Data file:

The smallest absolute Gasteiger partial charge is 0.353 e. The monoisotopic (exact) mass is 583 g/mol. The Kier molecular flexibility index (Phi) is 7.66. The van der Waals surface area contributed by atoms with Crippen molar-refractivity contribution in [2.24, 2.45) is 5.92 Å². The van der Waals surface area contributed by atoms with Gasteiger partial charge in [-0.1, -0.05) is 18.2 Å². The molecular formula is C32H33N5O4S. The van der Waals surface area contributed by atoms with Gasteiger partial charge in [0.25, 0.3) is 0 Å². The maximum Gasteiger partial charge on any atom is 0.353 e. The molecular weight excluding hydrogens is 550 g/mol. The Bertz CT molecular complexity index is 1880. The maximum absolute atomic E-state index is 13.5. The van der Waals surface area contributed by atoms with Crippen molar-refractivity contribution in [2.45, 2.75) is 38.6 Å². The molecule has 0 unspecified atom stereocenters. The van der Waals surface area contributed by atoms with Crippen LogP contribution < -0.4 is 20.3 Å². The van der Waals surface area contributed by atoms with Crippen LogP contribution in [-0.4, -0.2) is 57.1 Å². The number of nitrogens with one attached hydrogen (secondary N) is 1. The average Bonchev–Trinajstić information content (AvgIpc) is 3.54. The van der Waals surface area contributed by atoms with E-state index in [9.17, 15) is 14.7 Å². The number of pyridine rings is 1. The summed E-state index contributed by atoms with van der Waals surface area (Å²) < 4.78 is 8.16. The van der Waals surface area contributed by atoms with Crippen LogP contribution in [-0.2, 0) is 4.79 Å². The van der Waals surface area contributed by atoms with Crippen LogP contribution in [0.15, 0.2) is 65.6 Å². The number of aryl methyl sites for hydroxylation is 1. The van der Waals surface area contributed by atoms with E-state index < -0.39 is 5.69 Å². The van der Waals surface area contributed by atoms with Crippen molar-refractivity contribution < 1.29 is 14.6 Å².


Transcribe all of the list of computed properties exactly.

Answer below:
The smallest absolute Gasteiger partial charge is 0.353 e. The monoisotopic (exact) mass is 583 g/mol. The Kier molecular flexibility index (Phi) is 7.66. The van der Waals surface area contributed by atoms with Crippen molar-refractivity contribution in [2.24, 2.45) is 5.92 Å². The van der Waals surface area contributed by atoms with Gasteiger partial charge in [-0.1, -0.05) is 18.2 Å². The molecular formula is C32H33N5O4S. The van der Waals surface area contributed by atoms with Gasteiger partial charge in [0.25, 0.3) is 0 Å². The maximum Gasteiger partial charge on any atom is 0.353 e. The molecular weight excluding hydrogens is 550 g/mol. The Bertz CT molecular complexity index is 1880. The maximum absolute atomic E-state index is 13.5. The van der Waals surface area contributed by atoms with Crippen molar-refractivity contribution in [2.45, 2.75) is 38.6 Å². The molecule has 0 unspecified atom stereocenters. The van der Waals surface area contributed by atoms with Crippen LogP contribution < -0.4 is 20.3 Å². The van der Waals surface area contributed by atoms with Crippen LogP contribution in [-0.4, -0.2) is 57.1 Å². The number of nitrogens with one attached hydrogen (secondary N) is 1. The average Bonchev–Trinajstić information content (AvgIpc) is 3.54. The van der Waals surface area contributed by atoms with E-state index in [9.17, 15) is 14.7 Å². The number of pyridine rings is 1. The summed E-state index contributed by atoms with van der Waals surface area (Å²) < 4.78 is 8.16. The van der Waals surface area contributed by atoms with Crippen LogP contribution in [-0.2, 0) is 4.79 Å². The van der Waals surface area contributed by atoms with Crippen LogP contribution in [0.15, 0.2) is 65.6 Å². The number of aryl methyl sites for hydroxylation is 1. The van der Waals surface area contributed by atoms with E-state index < -0.39 is 5.69 Å². The van der Waals surface area contributed by atoms with Crippen molar-refractivity contribution < 1.29 is 14.6 Å².